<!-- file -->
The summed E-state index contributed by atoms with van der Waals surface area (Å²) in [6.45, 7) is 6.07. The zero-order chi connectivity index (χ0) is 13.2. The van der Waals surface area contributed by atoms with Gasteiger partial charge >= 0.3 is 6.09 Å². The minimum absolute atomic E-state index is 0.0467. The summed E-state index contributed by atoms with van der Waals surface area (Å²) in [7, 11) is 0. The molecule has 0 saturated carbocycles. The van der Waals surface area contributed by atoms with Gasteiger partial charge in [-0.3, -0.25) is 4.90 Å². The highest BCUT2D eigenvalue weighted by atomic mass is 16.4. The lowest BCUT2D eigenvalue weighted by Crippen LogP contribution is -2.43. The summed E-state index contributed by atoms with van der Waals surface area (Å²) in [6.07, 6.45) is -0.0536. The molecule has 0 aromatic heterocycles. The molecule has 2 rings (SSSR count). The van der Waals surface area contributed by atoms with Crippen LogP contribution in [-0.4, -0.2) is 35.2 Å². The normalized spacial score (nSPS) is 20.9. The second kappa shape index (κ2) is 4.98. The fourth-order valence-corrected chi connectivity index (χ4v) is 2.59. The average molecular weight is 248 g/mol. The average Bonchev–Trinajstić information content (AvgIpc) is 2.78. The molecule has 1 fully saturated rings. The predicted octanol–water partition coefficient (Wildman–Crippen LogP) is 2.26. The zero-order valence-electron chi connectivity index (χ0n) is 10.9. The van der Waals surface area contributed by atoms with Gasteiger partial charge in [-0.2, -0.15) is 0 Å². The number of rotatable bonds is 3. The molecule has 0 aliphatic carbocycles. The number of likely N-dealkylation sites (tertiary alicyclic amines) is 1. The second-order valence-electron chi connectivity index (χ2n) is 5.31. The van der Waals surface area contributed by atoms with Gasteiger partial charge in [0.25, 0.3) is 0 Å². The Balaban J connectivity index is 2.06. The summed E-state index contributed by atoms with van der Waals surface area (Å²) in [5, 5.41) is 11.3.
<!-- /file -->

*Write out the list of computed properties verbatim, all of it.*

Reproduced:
The summed E-state index contributed by atoms with van der Waals surface area (Å²) in [6.45, 7) is 6.07. The zero-order chi connectivity index (χ0) is 13.2. The van der Waals surface area contributed by atoms with Gasteiger partial charge >= 0.3 is 6.09 Å². The minimum absolute atomic E-state index is 0.0467. The summed E-state index contributed by atoms with van der Waals surface area (Å²) in [7, 11) is 0. The molecule has 0 saturated carbocycles. The van der Waals surface area contributed by atoms with Gasteiger partial charge in [-0.3, -0.25) is 4.90 Å². The highest BCUT2D eigenvalue weighted by atomic mass is 16.4. The lowest BCUT2D eigenvalue weighted by Crippen LogP contribution is -2.43. The summed E-state index contributed by atoms with van der Waals surface area (Å²) in [6.07, 6.45) is -0.0536. The molecule has 0 aromatic heterocycles. The molecule has 2 rings (SSSR count). The van der Waals surface area contributed by atoms with Crippen LogP contribution in [-0.4, -0.2) is 35.2 Å². The normalized spacial score (nSPS) is 20.9. The second kappa shape index (κ2) is 4.98. The fourth-order valence-corrected chi connectivity index (χ4v) is 2.59. The average molecular weight is 248 g/mol. The average Bonchev–Trinajstić information content (AvgIpc) is 2.78. The molecule has 1 fully saturated rings. The predicted octanol–water partition coefficient (Wildman–Crippen LogP) is 2.26. The zero-order valence-electron chi connectivity index (χ0n) is 10.9. The van der Waals surface area contributed by atoms with Gasteiger partial charge in [-0.2, -0.15) is 0 Å². The number of rotatable bonds is 3. The molecule has 0 aliphatic carbocycles. The number of likely N-dealkylation sites (tertiary alicyclic amines) is 1. The second-order valence-electron chi connectivity index (χ2n) is 5.31. The van der Waals surface area contributed by atoms with Gasteiger partial charge in [0.25, 0.3) is 0 Å². The Balaban J connectivity index is 2.06. The summed E-state index contributed by atoms with van der Waals surface area (Å²) in [5, 5.41) is 11.3.